1.15. Why We Should Always Have Hope

Because we always have the ability to change our systems—but they don’t always have the ability to change us.

The most important ingredient we need to create real, lasting social change is hope.

There’s no getting around it. You may be thinking to yourself: “Ugh, I’m so sick of people telling me to have hope, to keep hoping, to get my hopes up just so they can let me down again.”

I don’t blame you.

Our political and economic systems reward people who make grandiose claims and get people’s hopes up—regardless of whether or not they actually follow through.

Our political system rewards people who get a lot of votes. Our economic system rewards people who sell a lot of stuff. Exaggerating, overpromising, and exploiting people’s emotions are excellent ways to win a lot of votes, and sell a lot of stuff.

Yes, theoretically, if you don’t follow through on your promises, you might get voted out of office, or people will stop buying your stuff. But it doesn’t always work that way in practice.

Because once you’re already powerful or rich, you have a lot of resources at your disposal to keep yourself that way. There are plenty of people who use empty promises to get powerful or rich, and then manage to stay that way for a long, long time, even though they never actually follow through.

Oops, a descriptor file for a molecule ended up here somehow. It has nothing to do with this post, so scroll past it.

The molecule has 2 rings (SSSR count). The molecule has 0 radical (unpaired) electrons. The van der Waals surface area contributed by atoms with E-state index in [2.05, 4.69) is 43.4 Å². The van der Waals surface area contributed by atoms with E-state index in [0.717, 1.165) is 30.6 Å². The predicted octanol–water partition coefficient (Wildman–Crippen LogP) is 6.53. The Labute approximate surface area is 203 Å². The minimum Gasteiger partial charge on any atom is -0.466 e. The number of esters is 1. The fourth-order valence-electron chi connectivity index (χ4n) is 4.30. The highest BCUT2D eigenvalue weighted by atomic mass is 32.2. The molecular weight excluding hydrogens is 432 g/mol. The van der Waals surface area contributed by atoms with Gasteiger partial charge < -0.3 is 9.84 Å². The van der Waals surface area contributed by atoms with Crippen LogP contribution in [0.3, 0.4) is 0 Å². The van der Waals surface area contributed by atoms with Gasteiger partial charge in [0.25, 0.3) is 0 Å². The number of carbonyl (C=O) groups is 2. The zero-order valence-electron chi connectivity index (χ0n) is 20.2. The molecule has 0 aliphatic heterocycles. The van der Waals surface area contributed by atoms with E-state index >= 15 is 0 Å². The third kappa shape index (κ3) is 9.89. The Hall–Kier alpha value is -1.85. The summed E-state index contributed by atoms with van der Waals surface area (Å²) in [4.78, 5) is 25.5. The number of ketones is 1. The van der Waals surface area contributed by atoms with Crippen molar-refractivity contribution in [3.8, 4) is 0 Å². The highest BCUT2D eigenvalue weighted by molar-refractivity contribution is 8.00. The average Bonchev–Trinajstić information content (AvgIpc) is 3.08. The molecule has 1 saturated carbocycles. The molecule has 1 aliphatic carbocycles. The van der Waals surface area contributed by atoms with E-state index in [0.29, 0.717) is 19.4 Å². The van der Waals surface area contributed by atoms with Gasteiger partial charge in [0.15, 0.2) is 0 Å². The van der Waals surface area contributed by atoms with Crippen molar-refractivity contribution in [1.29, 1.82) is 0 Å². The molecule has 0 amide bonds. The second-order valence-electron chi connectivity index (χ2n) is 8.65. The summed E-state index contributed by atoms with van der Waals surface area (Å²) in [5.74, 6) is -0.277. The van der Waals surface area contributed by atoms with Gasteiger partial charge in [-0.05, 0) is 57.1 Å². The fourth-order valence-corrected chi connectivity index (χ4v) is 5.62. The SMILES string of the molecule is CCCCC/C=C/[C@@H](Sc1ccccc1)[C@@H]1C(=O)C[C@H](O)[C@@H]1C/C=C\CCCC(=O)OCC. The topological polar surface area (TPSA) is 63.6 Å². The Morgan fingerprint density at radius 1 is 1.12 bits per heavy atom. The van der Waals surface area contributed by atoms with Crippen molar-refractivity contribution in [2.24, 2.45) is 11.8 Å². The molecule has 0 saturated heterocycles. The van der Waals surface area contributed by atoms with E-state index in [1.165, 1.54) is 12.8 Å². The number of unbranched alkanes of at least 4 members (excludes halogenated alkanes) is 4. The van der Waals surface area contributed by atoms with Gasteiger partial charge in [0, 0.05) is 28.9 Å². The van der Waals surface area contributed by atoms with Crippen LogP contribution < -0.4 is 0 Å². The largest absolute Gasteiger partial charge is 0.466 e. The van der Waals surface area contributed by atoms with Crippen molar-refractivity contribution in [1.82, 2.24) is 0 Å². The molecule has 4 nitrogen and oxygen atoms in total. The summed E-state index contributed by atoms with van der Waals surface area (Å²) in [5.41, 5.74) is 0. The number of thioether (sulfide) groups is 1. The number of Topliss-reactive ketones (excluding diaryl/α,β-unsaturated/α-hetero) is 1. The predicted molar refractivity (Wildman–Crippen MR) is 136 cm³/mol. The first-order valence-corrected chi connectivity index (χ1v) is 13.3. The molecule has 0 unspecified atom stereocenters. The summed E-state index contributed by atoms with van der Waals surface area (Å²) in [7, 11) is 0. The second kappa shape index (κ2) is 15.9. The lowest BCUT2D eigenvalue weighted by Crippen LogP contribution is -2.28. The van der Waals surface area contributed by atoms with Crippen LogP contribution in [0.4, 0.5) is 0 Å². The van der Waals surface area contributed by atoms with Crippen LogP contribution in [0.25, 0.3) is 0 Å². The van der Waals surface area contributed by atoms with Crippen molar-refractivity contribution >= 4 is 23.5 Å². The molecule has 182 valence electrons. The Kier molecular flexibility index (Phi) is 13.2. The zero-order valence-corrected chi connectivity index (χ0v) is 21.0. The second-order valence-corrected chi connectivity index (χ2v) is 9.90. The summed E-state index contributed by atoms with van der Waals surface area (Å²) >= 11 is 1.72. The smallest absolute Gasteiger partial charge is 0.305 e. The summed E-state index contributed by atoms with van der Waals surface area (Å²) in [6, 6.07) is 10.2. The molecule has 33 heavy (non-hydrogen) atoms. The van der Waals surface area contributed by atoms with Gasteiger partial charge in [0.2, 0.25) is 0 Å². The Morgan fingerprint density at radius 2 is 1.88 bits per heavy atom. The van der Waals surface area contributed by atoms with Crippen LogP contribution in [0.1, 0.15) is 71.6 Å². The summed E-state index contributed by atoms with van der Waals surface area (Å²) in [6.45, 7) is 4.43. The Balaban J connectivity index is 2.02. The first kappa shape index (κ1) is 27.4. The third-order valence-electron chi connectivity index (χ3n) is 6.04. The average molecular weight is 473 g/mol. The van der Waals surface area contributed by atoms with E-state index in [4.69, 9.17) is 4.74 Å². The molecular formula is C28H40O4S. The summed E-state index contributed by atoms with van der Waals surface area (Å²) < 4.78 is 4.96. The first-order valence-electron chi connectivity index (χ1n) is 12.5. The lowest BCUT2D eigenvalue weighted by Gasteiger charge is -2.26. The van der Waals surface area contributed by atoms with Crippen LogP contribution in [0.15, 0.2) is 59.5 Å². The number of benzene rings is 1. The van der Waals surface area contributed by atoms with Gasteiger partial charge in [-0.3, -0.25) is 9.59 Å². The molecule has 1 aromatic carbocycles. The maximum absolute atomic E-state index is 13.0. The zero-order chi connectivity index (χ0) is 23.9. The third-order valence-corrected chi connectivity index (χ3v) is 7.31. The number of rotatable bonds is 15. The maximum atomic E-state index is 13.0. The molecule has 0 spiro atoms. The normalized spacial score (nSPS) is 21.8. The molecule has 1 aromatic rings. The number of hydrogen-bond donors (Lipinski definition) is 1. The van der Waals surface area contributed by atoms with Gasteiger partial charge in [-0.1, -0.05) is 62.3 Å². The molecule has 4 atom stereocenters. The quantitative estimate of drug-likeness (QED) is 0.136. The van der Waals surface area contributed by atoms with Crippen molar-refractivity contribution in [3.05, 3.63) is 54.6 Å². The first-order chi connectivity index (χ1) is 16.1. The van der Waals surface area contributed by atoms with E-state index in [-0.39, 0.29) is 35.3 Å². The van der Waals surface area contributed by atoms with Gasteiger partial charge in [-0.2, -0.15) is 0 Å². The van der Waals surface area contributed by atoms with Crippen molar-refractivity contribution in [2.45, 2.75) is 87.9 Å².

But here’s the thing. Just because there are a ton of deluded, cynical, exploitative pretenders out there doesn’t mean there isn’t any room for the real deal to emerge.

It’s tempting, once you’ve been let down a hundred times, to take the shortcut of not even bothering to hope that the hundred and first promise will actually come true.

But the fact is, the presence of a bunch of pretenders doesn’t mean there’s an absence of authentic, honorable, promising people and ideas out there.

The problem isn’t that those people and ideas don’t exist. It’s that they aren’t getting through, because there are whole industries designed to dress up empty promises and make them seem more attractive than promises that’ll actually deliver real value.

But we aren’t really as divided as our politicians want us to be. We aren’t really as shallow and materialistic as our corporations want us to be. They have to work hard, and spend billions of dollars, to make us that way.

If we the people push back against those efforts, we’ll win.

If we want to create a pathway for promising people and ideas with integrity to cut through all the noise and smoke and mirrors, and rise to the top, we can do it.

The reason we struggle to stay hopeful is because we can’t reliably trust our political and economic systems to separate the wheat and the chaff for us.

That’s a fact. We can’t.

But no matter how hard they try to dazzle us, depress us, or force us to pick between the lesser of two evils, we the people can step outside of those systems. We the people can reject those systems. We the people can change those systems.

That’s why we should always have hope. Because we always have the ability to change those systems—but they don’t always have the ability to change us.


This is the 27th in a series of over 150 videos about how to create real, lasting social change. Click here for a list of all titles, videos, and transcripts.

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